After many long years of slavery, the time had come for God to deliver His people from Egyptian bondage. The nine plagues on Pharaoh and his people had just about destroyed their economy, resulting in the sufferings that accompany natural disasters. These disasters were from God and not natural. He brought them on the Egyptians to effect Israel’s deliverance. They had their intended effect, but one more plague was necessary to release the Israelites—the death of the firstborn sons of Pharaoh and his people.
However, the Israelite’s firstborn would be passed over and escape the death-angel’s slaughter if their families took a lamb, slew it, sprinkled its blood on the doorposts and lintels of their houses, remained in the house during that night, and ate the lamb roasted while fully dressed and ready to leave Egypt. (Exodus 12) The event of this night was called the Lord’s Passover, verse 11.
Christ Jesus is pictured in the Passover lamb and the blood that was sprinkled that night. Still, the Israelites had to flee Egypt the next morning, and while reaching the Red Sea, Pharaoh had a change of heart and overtook them with an army of chariots. Nevertheless, God separated the two with a dark cloud until Moses had led the people on dry land through the Red Sea. Once the cloud lifted, the Egyptians pursued the Israelites using the open path through the sea, at which point God brought the walls of water back together drowning the Egyptian army and giving the Israelites full deliverance from Egyptian bondage. (Exodus 14)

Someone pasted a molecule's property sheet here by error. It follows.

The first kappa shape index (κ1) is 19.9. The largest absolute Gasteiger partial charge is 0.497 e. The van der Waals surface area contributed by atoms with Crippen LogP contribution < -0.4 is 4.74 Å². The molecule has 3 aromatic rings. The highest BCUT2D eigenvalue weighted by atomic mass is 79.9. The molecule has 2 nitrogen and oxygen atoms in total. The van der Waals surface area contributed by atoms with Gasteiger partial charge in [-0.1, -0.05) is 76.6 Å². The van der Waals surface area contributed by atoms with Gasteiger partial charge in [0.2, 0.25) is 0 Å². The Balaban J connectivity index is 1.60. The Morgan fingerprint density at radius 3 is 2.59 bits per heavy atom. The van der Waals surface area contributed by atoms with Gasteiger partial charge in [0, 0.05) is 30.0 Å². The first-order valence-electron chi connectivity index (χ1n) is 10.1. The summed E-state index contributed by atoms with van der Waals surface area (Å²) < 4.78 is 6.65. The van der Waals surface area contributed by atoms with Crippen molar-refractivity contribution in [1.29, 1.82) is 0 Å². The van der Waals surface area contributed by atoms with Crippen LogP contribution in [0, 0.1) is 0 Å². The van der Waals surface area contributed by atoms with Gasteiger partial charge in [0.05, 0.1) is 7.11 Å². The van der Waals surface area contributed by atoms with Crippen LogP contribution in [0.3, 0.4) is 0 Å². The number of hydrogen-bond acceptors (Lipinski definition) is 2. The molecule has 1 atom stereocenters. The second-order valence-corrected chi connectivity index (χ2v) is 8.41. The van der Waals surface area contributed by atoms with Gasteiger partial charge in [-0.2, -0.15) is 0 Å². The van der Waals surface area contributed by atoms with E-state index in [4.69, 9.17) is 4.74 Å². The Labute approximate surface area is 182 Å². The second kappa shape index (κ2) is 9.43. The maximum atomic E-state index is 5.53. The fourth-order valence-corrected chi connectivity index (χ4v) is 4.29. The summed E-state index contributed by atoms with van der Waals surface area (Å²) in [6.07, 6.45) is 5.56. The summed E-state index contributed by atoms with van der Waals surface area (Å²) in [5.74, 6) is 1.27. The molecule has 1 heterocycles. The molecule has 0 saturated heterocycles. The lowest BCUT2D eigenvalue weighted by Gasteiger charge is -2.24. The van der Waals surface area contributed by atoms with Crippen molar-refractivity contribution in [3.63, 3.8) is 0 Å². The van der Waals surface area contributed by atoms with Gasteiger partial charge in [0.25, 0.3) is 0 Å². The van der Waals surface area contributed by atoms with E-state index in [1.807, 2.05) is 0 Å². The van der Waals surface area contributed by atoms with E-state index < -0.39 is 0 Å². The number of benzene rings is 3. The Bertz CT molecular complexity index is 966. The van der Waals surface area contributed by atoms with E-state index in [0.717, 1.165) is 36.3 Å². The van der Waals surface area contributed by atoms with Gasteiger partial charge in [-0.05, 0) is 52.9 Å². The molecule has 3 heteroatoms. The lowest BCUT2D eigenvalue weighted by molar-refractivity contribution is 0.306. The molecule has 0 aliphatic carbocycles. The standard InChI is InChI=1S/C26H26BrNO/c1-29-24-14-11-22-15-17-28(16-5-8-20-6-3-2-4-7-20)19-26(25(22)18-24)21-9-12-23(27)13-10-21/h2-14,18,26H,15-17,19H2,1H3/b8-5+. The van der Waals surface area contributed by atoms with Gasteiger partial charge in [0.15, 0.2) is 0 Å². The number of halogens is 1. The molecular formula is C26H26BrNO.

Moses illustrated Christ Jesus who delivers all who follow him from the slavery of sin and death to freedom and life. Moses wrote that God would raise up a prophet like unto himself and that the people would be required to heed his commands in all things in order to live forever. (Deut. 18:18, 19) It was through Israel that the Messiah would come. God was making wonderful pictures of His future deliverance of all mankind in His dealings with His typical people Israel.
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